Formation of formaldehyde from limonene in scented household products
BRUSSELS / STUTTGART (29 January 2016) ̶ In mid-January, BBC linked limonene in scented household products, including scented candles, to potential health hazards due to the formation of formaldehyde when the limonene reacts with ozone in their television program “Trust me I am a Doctor”.
The results of the underlying experiment were reported on BBC.com, and the story has been replicated on many websites inside and outside the U.K. since and unsettled consumers about the safe use of scented candles.
ECA would like to provide some perspective to address the misinterpretations contained in the programme and online article.
Limonene is a terpene (one of many) that occurs naturally and is used in fragrances both as a synthetically derived ingredient and also as part of many natural essential oils. The article suggested that scented cleaning products, air-fresheners and candles create undue levels of formaldehyde as a result of the emission of limonene and its subsequent reaction with ozone.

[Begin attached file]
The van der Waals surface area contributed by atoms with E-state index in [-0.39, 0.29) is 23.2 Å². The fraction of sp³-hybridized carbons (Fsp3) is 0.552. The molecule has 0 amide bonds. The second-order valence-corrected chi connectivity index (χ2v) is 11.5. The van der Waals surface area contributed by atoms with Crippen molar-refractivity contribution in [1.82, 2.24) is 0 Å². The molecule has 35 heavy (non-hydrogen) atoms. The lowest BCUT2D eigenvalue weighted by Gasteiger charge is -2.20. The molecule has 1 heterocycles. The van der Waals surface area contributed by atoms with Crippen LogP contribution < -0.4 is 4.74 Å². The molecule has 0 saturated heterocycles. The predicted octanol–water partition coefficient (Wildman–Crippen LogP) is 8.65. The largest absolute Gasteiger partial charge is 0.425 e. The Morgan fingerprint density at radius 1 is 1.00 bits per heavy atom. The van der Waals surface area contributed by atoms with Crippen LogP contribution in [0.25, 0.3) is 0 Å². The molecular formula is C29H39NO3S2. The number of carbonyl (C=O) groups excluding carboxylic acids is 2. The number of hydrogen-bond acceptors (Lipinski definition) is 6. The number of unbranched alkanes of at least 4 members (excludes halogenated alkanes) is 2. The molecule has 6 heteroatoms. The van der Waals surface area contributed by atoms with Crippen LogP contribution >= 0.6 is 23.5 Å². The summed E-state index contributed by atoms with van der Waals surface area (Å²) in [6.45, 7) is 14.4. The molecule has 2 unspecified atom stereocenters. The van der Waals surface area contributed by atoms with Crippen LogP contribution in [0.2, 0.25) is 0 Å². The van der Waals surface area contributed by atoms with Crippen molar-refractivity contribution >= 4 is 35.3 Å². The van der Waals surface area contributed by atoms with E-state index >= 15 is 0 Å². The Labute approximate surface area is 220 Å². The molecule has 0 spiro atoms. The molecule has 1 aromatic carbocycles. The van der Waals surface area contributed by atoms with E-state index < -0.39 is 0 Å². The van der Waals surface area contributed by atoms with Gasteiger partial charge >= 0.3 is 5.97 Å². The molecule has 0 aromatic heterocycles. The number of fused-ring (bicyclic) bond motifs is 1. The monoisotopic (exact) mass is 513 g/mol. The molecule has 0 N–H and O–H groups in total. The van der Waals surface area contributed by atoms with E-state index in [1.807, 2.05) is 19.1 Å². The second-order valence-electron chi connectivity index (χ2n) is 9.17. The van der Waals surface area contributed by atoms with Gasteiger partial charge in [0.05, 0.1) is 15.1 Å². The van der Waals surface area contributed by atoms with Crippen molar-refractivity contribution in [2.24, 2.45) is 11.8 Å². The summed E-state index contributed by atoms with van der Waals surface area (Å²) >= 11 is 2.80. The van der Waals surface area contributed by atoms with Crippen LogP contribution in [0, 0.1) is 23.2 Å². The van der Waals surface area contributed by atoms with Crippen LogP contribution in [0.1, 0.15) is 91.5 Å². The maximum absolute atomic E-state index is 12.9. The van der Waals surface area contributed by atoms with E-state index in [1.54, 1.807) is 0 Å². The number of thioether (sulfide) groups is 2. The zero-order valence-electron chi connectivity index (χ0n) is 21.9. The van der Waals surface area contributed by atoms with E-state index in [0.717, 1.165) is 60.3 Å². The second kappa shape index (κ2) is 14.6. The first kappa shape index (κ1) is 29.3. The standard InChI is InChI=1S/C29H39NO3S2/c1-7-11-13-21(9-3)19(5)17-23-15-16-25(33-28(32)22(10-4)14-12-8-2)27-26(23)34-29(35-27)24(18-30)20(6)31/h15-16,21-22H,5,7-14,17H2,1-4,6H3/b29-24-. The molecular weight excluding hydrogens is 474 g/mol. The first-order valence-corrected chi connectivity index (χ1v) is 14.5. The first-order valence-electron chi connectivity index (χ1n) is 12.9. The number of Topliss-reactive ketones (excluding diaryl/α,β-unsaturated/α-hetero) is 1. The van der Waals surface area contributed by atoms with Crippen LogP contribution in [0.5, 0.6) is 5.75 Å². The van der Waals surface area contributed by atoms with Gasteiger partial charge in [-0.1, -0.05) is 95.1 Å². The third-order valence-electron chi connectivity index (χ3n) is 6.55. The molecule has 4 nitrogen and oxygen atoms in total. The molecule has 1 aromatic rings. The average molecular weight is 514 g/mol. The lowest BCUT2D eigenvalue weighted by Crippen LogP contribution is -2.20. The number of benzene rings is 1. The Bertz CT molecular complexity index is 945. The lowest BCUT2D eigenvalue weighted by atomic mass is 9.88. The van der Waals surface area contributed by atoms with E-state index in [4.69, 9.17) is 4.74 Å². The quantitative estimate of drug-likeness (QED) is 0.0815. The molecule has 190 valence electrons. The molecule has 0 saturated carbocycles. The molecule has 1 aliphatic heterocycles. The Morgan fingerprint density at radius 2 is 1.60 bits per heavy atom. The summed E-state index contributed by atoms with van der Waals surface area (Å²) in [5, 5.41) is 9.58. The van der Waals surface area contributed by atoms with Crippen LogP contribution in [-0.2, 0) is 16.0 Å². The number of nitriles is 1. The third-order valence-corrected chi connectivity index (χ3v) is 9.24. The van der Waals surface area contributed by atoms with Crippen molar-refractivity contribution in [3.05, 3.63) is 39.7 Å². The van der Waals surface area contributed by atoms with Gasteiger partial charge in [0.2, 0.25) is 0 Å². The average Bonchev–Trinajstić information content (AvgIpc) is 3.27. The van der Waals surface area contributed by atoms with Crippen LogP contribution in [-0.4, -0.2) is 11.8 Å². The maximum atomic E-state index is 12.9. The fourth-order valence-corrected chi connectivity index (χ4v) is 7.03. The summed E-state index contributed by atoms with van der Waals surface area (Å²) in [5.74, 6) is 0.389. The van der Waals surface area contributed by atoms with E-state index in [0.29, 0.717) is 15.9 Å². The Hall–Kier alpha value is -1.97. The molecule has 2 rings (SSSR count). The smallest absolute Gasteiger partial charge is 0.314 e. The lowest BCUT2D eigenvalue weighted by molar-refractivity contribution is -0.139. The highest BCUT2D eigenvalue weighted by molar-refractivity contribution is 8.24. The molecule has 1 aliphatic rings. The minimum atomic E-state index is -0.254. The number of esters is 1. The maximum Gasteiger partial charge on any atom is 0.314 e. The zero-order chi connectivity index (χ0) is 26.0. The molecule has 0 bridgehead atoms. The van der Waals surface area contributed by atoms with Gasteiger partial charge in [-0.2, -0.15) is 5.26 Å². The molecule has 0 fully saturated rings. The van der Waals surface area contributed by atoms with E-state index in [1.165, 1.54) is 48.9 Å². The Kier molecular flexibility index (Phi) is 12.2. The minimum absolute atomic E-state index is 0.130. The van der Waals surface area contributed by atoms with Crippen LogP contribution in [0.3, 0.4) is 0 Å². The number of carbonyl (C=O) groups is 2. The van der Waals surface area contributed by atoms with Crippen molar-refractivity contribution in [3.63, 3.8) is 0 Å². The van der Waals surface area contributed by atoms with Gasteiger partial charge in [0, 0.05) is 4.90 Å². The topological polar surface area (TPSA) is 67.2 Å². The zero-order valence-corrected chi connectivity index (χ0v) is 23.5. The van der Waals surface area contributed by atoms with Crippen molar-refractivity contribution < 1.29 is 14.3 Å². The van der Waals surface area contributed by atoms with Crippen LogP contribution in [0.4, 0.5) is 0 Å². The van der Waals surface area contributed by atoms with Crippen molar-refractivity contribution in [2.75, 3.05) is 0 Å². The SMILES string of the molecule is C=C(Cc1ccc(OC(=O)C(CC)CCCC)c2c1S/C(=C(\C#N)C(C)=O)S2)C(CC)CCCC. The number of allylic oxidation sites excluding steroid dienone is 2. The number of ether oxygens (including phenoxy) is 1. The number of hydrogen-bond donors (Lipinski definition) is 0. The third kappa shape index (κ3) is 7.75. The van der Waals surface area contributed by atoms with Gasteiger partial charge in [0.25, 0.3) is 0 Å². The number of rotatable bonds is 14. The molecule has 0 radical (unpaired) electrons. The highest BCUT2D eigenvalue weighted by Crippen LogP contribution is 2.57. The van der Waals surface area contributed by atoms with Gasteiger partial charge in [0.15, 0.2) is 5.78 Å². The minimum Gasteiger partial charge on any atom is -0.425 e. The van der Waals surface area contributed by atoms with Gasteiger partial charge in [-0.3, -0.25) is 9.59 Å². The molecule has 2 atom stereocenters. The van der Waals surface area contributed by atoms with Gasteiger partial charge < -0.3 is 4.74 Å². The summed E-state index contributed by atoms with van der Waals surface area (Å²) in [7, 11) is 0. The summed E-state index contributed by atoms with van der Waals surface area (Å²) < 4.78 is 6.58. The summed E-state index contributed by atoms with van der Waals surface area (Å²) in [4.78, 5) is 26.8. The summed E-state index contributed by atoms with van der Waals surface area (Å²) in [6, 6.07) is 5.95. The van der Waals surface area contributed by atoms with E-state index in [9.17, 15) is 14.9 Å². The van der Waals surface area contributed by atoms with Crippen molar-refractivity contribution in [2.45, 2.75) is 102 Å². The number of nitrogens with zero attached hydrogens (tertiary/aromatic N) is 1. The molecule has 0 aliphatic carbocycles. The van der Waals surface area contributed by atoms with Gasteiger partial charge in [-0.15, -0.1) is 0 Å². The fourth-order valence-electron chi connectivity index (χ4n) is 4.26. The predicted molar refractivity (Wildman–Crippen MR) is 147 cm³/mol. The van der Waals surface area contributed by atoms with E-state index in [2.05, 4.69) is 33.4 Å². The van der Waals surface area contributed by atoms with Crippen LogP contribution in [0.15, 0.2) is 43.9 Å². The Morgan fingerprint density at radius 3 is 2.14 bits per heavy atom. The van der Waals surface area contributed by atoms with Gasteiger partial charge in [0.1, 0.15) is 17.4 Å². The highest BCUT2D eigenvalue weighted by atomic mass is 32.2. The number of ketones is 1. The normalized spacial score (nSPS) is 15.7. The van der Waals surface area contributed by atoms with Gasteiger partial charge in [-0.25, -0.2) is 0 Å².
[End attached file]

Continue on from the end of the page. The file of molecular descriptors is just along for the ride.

From a scientific point of view, the article left many questions unanswered. ECA therefore contacted Professor Alastair Lewis of the National Centre for Atmospheric Science (NCAS) at the University of York (U.K.) who supposedly performed the experiments for BBC. Prof. Lewis provided some helpful background information for a proper evaluation of the article:
In conclusion, the BBC programme and article (and the numerous follow-ups on other websites) are just some other scare-mongering stories with frighteningly little significance that willingly sacrifice sound science for getting higher ratings.
The safety of scented candles and their ingredients is of utmost importance to the European candle industry and has been part of decades of scientific research. Strict legal requirements and voluntary commitment on top of that make sure that consumers can use scented candles safely.